As expected, Trump himself was immediately attacked on social media for his "so-called" hint he disagrees with the separation of powers as per article III, section 1 of the Constitution which, as a reminder, reads: "Judicial power of the US shall be vested in the Courts."Trump doesn't disagree with the Constitution. ZH disagrees with the Constitution. It says "The judicial Power of the United States shall be vested in one supreme Court, and in such inferior Courts as the Congress may from time to time ordain and establish." Separation of powers simply means that the types of power are separated. It DOES NOT MEAN, nor does it state, that the judicial branch can OVERRULE the executive branch. The only SPECIFICATION of hierarchy in the original document runs the other way, with Congress having power to make and remove courts and judges. By implication the judiciary is in a lower position. Its job is to ENFORCE laws made by legislative and executive branches. District "courts" were not established by the Constitution. They were established by Congress, first in 1789, then revised in 1911. The 1911 Judicial Act is very specific about jurisdiction and authority. It DOES give District "courts" jurisdiction over cases involving immigration, but it does NOT say that any "court" can overrule a law made by Congress or an order given by the Executive. The illegitimate power to overrule was illegally stolen by the Supreme Criminals in 1803 and never taken back by Congress, which was meant to be the changer and repealer of laws.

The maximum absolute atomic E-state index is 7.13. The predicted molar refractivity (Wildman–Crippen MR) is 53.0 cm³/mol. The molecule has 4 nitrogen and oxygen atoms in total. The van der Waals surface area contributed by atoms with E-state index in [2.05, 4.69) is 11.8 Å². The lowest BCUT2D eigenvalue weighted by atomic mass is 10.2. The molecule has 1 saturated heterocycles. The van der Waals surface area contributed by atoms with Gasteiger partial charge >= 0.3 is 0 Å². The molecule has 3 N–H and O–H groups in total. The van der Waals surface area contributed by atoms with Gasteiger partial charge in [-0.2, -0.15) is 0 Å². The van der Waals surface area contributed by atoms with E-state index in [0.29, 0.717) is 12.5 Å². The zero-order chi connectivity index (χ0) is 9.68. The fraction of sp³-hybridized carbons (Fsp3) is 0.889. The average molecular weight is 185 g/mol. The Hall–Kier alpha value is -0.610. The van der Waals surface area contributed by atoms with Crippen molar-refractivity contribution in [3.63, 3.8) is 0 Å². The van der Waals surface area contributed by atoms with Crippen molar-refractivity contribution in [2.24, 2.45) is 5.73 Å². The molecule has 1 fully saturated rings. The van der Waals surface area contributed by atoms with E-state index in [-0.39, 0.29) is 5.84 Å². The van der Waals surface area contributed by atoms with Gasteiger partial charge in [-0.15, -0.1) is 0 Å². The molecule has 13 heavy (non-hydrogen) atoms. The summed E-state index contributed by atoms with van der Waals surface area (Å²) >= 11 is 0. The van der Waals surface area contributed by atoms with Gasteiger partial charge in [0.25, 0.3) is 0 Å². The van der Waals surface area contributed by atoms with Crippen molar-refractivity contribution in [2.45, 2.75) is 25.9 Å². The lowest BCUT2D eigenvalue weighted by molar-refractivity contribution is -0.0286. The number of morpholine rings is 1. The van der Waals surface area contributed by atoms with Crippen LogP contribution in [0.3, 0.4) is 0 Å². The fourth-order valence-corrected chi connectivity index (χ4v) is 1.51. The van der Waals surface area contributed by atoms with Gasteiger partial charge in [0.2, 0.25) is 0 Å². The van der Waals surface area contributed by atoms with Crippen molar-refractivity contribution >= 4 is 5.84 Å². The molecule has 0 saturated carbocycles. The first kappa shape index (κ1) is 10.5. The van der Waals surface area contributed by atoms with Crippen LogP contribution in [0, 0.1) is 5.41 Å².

Polistra was named after the original townsite of Manhattan (the one in Kansas). When I was growing up in Manhattan, I spent a lot of time exploring by foot, bike, and car. I discovered the ruins of an old mill along Wildcat Creek, and decided (inaccurately) that it was the remains of the original site of Polistra. Accurate or not, I've always liked the name, with its echoes of Poland (an under-appreciated friend of freedom) and stars. ==== The title icon is explained here. ==== Switchover: This 2007 entry marks a sharp change in worldview from neocon to pure populist. ===== The long illustrated story of Polistra's Dream is a time-travel fable, attempting to answer the dangerous revision of New Deal history propagated by Amity Shlaes. The Dream has 8 episodes, linked in a chain from the first. This entry explains the Shlaes connection.